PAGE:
Background: Influenza A (H1N1) hit the headlines in recent times and created mass hysteria and general panic. The high cost and non-availability of diagnostic laboratory tests for swine flu, especially in the developing countries underlines the need of having a cheaper, easily available, yet reasonably accurate screening test. Aims: This study was carried out to develop a clinical feature-based scoring system (CFSS) for influenza A (H1N1) and to evaluate its suitability as a screening tool when large numbers of influenza-like illness cases are suspect. Settings and Design: Clinical-record based study, carried out retrospectively in post-pandemic period on subject«SQ»s case-sheets who had been quarantined at IG International Airport«SQ»s quarantine center at Delhi. Materials and Methods: Clinical scoring of each suspected case was done by studying their case record sheet and compared with the results of RT-PCR. RT-PCR was used to confirm the diagnosis (Gold Standard). Statistical Analysis: We calculated sensitivity, specificity, positive and negative predictive values of the clinical feature-based scoring system (the proposed new screening tool) at different cut-off values. The most discriminant cut-off value was determined by plotting the ROC curve. Results: Of the 638 suspected cases, 127 (20%) were confirmed to have H1N1 by RT-PCR examination. On the basis of ROC, the most discriminant clinical feature score for diagnosing Influenza A was found to be 7, which yielded sensitivity, specificity, positive, and negative predictive values of 86%, 88%, 64%, and 96%, respectively. Conclusion: The clinical features scoring system (CFSS) can be used as a valid and cost-effective tool for screening swine flu (influenza A (H1N1)) cases from large number of influenza-like illness suspects.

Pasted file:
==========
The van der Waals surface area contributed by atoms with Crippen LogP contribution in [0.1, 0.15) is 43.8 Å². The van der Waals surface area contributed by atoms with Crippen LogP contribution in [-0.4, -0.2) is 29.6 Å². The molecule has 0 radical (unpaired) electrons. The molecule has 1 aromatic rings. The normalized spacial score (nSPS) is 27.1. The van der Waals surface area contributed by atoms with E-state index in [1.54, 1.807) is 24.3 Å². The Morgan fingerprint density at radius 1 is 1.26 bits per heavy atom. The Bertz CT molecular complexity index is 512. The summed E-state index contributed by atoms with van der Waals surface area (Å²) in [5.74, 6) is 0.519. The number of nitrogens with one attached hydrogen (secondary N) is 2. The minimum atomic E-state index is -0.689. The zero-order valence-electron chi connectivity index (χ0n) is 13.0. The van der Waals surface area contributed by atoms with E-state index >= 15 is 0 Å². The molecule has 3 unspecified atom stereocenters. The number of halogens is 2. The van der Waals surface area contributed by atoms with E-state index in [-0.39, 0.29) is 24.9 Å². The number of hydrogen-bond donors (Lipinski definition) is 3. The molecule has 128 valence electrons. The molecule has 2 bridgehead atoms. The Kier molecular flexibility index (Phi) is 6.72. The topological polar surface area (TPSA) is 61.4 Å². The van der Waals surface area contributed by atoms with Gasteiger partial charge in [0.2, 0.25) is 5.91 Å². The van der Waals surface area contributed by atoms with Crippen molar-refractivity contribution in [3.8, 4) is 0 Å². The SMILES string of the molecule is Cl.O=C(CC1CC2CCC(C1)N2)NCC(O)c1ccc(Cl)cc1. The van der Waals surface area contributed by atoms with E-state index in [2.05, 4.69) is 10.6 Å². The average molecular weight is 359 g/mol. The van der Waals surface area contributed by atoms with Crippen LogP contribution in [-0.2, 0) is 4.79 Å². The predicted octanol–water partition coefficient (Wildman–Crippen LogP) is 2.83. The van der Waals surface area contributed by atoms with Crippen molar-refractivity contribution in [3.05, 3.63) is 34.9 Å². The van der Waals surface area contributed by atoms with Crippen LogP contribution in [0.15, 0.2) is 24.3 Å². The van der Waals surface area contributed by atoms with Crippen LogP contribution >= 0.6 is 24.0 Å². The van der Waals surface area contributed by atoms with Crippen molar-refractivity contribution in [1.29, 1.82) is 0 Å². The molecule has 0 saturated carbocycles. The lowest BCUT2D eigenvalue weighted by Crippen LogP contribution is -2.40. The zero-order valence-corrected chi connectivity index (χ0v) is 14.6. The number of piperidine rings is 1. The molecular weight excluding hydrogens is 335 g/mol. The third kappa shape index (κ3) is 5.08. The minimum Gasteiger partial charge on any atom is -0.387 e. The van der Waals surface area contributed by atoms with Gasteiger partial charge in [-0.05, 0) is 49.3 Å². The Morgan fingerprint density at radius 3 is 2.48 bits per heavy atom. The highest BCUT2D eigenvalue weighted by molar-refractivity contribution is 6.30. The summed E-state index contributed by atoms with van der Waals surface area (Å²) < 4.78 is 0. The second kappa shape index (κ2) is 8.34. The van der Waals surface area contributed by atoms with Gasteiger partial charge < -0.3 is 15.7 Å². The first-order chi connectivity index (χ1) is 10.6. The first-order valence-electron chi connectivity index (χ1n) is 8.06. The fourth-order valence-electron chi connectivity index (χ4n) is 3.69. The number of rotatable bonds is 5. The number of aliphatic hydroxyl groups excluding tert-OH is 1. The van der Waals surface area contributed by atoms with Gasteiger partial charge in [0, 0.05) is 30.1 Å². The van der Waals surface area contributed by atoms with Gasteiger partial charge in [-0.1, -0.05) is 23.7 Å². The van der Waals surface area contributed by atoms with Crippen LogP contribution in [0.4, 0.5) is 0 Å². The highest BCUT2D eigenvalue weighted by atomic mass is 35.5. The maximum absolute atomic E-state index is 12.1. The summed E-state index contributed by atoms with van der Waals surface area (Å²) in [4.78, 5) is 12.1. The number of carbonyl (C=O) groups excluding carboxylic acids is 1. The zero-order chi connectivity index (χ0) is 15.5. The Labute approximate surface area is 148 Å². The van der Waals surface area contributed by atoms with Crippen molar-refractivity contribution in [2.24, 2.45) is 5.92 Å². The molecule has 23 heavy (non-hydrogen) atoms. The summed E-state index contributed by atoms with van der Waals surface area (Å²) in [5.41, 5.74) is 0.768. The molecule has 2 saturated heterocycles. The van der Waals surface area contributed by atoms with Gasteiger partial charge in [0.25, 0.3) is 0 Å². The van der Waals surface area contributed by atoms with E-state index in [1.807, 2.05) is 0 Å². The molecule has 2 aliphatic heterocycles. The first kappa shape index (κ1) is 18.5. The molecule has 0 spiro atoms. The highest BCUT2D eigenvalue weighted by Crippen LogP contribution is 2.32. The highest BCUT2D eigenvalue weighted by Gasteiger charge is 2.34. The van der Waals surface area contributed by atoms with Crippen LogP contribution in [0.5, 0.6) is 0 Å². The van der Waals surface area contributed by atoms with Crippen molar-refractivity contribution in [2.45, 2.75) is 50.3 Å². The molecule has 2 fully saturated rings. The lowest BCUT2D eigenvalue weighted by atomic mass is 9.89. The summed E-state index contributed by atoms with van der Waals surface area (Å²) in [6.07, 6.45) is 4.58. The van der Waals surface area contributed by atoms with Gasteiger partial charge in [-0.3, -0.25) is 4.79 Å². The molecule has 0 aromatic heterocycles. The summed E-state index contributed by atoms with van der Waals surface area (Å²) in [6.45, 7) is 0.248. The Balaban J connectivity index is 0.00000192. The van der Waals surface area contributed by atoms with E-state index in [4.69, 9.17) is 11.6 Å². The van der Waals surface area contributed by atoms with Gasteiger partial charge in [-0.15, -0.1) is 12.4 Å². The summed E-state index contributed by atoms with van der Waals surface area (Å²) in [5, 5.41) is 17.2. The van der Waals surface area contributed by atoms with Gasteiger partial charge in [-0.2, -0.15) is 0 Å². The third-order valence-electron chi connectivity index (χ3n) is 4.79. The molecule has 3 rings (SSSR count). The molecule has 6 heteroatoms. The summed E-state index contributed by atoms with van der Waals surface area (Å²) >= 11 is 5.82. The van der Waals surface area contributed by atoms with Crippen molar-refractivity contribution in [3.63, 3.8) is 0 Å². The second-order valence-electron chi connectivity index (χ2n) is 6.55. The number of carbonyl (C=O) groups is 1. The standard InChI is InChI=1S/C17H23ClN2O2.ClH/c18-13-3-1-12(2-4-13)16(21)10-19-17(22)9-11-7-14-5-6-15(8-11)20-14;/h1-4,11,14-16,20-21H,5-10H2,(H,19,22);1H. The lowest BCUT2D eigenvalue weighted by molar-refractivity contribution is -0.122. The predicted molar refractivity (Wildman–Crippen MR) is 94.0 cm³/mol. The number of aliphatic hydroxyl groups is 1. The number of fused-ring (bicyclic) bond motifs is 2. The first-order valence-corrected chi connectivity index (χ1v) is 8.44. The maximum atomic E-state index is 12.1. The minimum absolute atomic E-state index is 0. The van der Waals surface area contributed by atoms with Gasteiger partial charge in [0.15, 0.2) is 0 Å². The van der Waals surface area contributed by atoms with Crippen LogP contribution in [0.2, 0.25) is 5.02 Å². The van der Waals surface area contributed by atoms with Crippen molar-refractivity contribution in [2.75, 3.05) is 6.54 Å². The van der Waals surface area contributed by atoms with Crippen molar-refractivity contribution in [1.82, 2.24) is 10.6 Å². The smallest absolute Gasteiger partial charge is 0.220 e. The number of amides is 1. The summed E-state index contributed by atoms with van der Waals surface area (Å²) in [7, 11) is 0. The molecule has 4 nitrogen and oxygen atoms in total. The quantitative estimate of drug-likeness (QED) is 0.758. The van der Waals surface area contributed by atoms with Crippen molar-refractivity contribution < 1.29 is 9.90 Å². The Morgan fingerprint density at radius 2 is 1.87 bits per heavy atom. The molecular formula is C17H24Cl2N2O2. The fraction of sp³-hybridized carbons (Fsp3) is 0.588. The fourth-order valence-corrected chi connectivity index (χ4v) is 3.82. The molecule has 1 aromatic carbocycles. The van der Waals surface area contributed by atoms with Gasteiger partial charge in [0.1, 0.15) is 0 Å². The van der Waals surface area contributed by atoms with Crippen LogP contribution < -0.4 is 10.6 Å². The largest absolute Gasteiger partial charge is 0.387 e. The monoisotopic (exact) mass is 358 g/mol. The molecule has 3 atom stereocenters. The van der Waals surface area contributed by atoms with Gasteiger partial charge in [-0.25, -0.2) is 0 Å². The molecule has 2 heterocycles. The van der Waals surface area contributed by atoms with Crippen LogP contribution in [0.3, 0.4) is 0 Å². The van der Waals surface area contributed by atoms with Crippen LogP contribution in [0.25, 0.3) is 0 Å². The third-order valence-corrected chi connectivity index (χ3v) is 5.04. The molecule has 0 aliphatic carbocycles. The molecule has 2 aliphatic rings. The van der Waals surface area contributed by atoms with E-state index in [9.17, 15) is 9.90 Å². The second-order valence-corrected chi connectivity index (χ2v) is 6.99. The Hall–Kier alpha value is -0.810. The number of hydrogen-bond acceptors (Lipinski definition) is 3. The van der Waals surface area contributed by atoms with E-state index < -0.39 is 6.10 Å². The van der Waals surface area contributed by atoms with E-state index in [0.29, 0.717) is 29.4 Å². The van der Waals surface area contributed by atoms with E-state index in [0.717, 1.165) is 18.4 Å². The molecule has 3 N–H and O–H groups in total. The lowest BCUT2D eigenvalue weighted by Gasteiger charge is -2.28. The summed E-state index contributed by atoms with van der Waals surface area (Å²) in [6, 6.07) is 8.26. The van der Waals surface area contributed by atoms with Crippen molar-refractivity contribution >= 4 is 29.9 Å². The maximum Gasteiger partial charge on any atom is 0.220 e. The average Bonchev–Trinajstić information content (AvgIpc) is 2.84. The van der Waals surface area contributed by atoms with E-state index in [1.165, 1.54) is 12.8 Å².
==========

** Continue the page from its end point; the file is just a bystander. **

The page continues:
How to cite this article: